Premier Craig Cannonier’s new government is backed by seven out of ten people, according to a new survey.

A total of 69 per cent said they were satisfied with the performance of the OBA.

But the figures show a marked difference in the views of black people and white people — 55 per cent of black people surveyed gave a positive rating compared to 93 per cent of white people.

The survey also found that people are still worried about the economy – and fears over unemployment have risen.

A total of 47 per cent of those interviewed said the economy was the the greatest challenge – down one per cent on the previous survey – while those citing unemployment as a worry has gone up seven points from 12 to 19 per cent.

But the Consumer Confidence Index (CCI), which measures the economic mood of the country, has risen to 96 – up eight points on the last survey.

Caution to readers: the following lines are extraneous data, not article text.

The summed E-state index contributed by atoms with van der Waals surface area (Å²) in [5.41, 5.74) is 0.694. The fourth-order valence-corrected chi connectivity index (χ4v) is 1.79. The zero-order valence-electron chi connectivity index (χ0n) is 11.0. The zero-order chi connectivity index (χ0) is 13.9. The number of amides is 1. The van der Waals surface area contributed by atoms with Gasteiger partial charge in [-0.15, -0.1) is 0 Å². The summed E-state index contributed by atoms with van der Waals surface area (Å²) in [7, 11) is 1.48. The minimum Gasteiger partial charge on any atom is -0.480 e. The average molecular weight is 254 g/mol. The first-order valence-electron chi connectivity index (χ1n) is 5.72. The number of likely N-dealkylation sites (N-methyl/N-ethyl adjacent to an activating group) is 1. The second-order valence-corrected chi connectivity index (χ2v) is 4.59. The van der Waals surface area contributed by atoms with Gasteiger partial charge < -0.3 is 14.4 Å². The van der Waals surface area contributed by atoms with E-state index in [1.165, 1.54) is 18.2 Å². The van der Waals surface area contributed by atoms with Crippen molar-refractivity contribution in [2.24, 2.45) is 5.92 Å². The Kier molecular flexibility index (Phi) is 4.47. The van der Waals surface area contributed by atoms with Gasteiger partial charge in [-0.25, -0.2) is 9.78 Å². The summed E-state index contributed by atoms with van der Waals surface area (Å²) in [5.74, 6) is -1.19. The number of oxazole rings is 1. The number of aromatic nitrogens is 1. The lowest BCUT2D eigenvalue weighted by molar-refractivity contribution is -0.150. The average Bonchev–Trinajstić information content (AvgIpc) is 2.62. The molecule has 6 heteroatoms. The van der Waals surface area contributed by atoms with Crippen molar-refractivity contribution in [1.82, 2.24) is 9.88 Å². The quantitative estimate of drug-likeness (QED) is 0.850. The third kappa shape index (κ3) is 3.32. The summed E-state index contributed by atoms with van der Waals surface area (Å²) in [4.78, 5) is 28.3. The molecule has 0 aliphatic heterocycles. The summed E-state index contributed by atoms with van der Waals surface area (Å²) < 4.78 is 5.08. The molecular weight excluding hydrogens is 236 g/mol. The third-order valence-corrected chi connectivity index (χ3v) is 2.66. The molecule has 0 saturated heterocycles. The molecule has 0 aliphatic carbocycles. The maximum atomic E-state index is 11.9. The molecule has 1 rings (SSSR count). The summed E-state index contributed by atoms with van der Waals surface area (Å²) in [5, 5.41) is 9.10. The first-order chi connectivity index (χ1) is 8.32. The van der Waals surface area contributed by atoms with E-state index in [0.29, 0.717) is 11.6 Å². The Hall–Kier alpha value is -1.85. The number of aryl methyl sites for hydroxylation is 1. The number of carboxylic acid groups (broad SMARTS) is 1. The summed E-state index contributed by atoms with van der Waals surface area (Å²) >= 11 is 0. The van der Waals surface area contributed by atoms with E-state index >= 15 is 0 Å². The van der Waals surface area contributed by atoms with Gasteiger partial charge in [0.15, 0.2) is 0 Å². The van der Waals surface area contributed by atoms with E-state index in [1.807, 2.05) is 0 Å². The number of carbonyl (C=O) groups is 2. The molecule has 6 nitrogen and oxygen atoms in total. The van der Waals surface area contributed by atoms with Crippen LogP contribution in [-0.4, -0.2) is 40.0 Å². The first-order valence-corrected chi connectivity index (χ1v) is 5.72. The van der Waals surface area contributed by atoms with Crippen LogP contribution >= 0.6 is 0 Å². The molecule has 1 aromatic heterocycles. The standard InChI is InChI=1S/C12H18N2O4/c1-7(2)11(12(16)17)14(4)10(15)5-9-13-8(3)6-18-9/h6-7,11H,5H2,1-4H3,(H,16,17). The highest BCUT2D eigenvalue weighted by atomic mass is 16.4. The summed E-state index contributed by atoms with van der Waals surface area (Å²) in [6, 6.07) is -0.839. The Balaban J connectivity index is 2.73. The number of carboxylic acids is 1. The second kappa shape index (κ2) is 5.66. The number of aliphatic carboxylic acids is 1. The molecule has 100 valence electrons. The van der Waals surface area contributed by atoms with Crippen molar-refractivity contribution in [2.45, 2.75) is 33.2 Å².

The index hit an all time low just six months ago and now stands at its highest level since 2007, before the recession began to bite.

The CCI was set at a benchmark of 100 when it was introduced in 1998 and is repeated in each quarterly survey to track changes in confidence.

Nearly a quarter of survey respondents, however, believe the economy has worsened over the last year (24 per cent) although that figure is down seven points on the previous survey.

And exactly a quarter of people in the poll think the economy has shown signs of improvement – up 12 per cent on the last survey.

The Total Research Associates survey added: “Residents’ future outlook for the economy have held steady this quarter as almost one half continue to feel the economy will be in better shape in 12 months.”

A total of 48 per cent – up one per cent on the last quarter’s figures – believe the island is on the road to recovery.

The report said: “This positive outlook is a reversal from six months ago, when residents were most likely to expect the economy to worsen.”

The survey interviewed 404 Bermuda residents between June 4 and 19. Results are accurate to within plus or minus 4.9 per cent.